State Legislative Roundup

As of August 1, only California, Michigan, New Jersey, Ohio, and Pennsylvania will remain in their regular 2016 legislative sessions.

While bills in most states will not carry over to the 2017 session, legislators can often bring bills back during a special session. You can find summaries below of a few of the bills that passed and are pending that impact recyclers; however, that list is not exhaustive. To learn more about these and other bills visit ISRI's State Legislative Tracking System, or contact Danielle Waterfield or Justin Short if you have any questions about the system or bills impacting your state. The state metals theft summaries and links to state laws impacting recyclers on the State Specific Resources page are also kept updated, so be sure to check the requirements in your state.

Materials Theft

Nine states have passed amendments to their metals theft laws; these have already been added to ISRI's state metals theft law summaries available on ISRI's State Specific Resources page and the Metals Theft Law Database. In short:

  • Colorado HB 1182 revises the definition of "commodity metal" and extends the state's metals theft task force;
  • Connecticut HB 5411 adds special recordkeeping requirements for a load of scrap metal that contains materials, equipment, or parts used in the construction, operation, protection, or maintenance of a railroad right-of-way;
  • Hawaii HB 1578 adds urns to the additional recordkeeping and reporting requirements for copper and beer kegs and makes theft of an urn a class C felony;
  • Louisiana HB 209 repeals the state metals theft law's sunset provision;
  • Mississippi SB 2649 provides a process for appeal of penalties imposed by the Secretary of State for violations of the state metals theft law;
  • New Mexico SB 76 adds lead material to the list of regulated metals;
  • Tennessee HB 2339 is a clean-up bill that ensures that scrap metal dealers and dismantlers that handle vehicles pay the one-time $500 fee to pay for a system to track salvaged vehicles, which sunsets in 2017;
  • Oklahoma HB 2624 changes the documentation required from a person selling a vehicle to a scrap metal dealer and makes conforming changes to the vehicle detitling laws, while Oklahoma SB 1270 amends the local reporting provision to allow local governments to prescribe the reporting methods and add internet-based reporting to the allowed formats; and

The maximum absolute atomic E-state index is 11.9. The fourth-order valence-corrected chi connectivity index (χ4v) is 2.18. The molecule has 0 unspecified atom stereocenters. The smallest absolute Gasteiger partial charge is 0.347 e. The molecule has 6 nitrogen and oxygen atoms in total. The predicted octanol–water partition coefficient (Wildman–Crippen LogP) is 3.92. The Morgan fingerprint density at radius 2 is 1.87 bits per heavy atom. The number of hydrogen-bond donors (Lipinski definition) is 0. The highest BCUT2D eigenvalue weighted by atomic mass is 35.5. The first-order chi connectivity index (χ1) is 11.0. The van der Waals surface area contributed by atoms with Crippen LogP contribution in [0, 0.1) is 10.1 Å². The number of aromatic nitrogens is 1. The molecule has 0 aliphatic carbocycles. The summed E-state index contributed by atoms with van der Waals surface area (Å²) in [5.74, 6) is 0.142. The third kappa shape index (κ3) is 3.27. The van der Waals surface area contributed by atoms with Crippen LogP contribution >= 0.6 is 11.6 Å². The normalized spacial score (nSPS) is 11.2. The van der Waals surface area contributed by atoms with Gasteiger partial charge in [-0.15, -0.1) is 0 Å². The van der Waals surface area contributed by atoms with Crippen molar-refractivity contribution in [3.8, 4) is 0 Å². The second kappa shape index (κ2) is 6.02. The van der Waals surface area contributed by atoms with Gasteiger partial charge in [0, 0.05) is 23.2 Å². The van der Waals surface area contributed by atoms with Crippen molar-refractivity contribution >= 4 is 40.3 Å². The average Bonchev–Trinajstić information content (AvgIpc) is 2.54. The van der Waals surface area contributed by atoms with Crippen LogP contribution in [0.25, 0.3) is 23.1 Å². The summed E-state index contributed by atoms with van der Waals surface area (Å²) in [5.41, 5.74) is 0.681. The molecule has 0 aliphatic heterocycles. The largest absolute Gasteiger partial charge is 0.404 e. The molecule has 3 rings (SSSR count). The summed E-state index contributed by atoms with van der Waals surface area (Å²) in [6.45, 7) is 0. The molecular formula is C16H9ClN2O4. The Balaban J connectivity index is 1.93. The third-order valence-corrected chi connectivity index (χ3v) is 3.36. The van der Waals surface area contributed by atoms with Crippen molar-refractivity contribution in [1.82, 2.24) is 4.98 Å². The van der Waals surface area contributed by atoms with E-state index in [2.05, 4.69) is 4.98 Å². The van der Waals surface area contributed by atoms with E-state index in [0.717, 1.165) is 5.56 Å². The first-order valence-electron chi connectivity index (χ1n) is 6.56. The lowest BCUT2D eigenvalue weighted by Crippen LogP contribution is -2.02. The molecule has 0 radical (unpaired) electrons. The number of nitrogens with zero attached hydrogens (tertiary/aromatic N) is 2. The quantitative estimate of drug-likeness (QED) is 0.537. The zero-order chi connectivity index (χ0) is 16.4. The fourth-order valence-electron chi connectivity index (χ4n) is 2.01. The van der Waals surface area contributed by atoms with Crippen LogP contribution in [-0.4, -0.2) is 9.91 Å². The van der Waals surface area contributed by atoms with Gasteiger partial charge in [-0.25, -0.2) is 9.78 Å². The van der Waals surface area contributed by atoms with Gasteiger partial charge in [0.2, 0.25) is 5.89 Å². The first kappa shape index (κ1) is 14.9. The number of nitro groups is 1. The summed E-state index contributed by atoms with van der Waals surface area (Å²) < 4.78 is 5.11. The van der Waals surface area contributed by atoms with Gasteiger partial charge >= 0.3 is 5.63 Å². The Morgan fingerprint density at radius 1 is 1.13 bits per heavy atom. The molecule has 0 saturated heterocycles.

• Utah HB 269 adds mandatory fines to violations by dealers or sellers.

ISRI has also updated the state metals theft law summaries and database for Florida, Louisiana, and Mississippi to better reflect the laws in those states. If you operate in any of these states, please make sure you're up-to-date on the requirements using the resources available on ISRI's State Policy page.


ISRI's North Carolina members won a major state legislative battle in getting recognition for recyclers with the passage of North Carolina HB 1030. The result of a multi-year lobbying effort, HB 1030 expands the scope of the state's 1 percent sales price privilege tax.  N.C.G.S. § 105-187.51B already included "major recycling facilities" that purchased certain large equipment; the new language will allow a person "that gathers and obtains ferrous metals, nonferrous metals, and items that have served their original economic purpose and that converts them by processes... into a new or different product for sale" to take advantage of the rate for equipment, or an attachment or repair part for the equipment, that is capitalized for tax purposes and will be used in the conversion process.


Illinois HB 6321 regarding storage of CRT glass for future retrieval was put on hold in favor of a process to achieve a non-legislative solution for recycling CRT glass. This legislation had passed the House and was on track to pass the Senate, but using their grassroots relationships with Illinois Senators and the Governor, ISRI members helped to put the bill on hold. HB 6321 would have allowed CRT glass to be stored in cells designed for future retrieval and to prevent certification bodies from penalizing recyclers (e.g., by revoking their certification to the R2 Standard) because their use of such storage cells conflicts with standard requirements.
In the days before the second reading of HB 6321 in the Senate, the bill's proponent agreed to present its case for including retrievable CRT glass storage as a viable option in electronics recycling standards in hopes of amending the standards rather than legislatively undermining them. Senator David Koehler, the sponsor of the legislation, favored this approach after discussing the impacts of HB 6321 with Sustainable Electronics Recycling International (SERI). SERI argued that the bill unfairly harmed its R2 standard and undermined the voluntary standards process. Accordingly, if the bill were passed as written, the value of R2 would be diminished. Moreover, a state should not interfere in a voluntary standard.
Other standards organizations, certification bodies, and accreditation bodies, such as ANAB, also weighed in. ISRI members were alerted to contact their Illinois Senators and the Governor to express their opposition to HB 6321. ISRI staff made contact with the Governor's office to make the case that the bill would undercut the primary international standard that worldwide has delivered improvements in electronics recycling and greater confidence that used electronics are being responsibility reused and their components, including CRT glass, are recycled rather than disposed of. ISRI will keep members apprised of developments related to HB 6321. For more information, please contact ISRI Chief Lobbyist Billy Johnson at (202) 662-8548, or Electronics Division Liaison David Wagger at (202) 662-8533.


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